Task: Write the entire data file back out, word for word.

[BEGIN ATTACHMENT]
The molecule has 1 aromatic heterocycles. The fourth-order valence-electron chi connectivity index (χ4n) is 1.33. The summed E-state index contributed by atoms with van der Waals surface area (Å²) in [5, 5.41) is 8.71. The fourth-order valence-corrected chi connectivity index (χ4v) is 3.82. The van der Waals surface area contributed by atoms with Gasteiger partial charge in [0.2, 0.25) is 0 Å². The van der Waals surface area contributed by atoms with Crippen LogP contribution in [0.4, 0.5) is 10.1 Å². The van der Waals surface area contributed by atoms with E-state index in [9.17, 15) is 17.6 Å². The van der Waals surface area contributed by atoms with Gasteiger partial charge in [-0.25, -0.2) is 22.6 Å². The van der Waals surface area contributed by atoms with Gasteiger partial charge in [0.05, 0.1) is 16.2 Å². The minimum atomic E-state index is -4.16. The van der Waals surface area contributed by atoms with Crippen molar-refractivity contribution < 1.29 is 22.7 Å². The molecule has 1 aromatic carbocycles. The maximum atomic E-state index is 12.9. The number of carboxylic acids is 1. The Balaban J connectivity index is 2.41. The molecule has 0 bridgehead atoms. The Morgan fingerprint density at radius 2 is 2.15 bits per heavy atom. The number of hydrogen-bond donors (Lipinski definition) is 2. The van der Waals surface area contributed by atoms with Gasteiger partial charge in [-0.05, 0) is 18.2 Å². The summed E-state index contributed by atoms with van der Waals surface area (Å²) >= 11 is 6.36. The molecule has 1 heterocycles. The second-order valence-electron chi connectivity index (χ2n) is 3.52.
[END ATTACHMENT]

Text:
The molecule has 1 aromatic heterocycles. The fourth-order valence-electron chi connectivity index (χ4n) is 1.33. The summed E-state index contributed by atoms with van der Waals surface area (Å²) in [5, 5.41) is 8.71. The fourth-order valence-corrected chi connectivity index (χ4v) is 3.82. The van der Waals surface area contributed by atoms with Gasteiger partial charge in [0.2, 0.25) is 0 Å². The van der Waals surface area contributed by atoms with Crippen LogP contribution in [0.4, 0.5) is 10.1 Å². The van der Waals surface area contributed by atoms with E-state index in [9.17, 15) is 17.6 Å². The van der Waals surface area contributed by atoms with Gasteiger partial charge in [-0.25, -0.2) is 22.6 Å². The van der Waals surface area contributed by atoms with Gasteiger partial charge in [0.05, 0.1) is 16.2 Å². The minimum atomic E-state index is -4.16. The van der Waals surface area contributed by atoms with Crippen molar-refractivity contribution < 1.29 is 22.7 Å². The molecule has 1 aromatic carbocycles. The maximum atomic E-state index is 12.9. The number of carboxylic acids is 1. The Balaban J connectivity index is 2.41. The molecule has 0 bridgehead atoms. The Morgan fingerprint density at radius 2 is 2.15 bits per heavy atom. The number of hydrogen-bond donors (Lipinski definition) is 2. The van der Waals surface area contributed by atoms with Gasteiger partial charge in [-0.05, 0) is 18.2 Å². The summed E-state index contributed by atoms with van der Waals surface area (Å²) >= 11 is 6.36. The molecule has 1 heterocycles. The second-order valence-electron chi connectivity index (χ2n) is 3.52.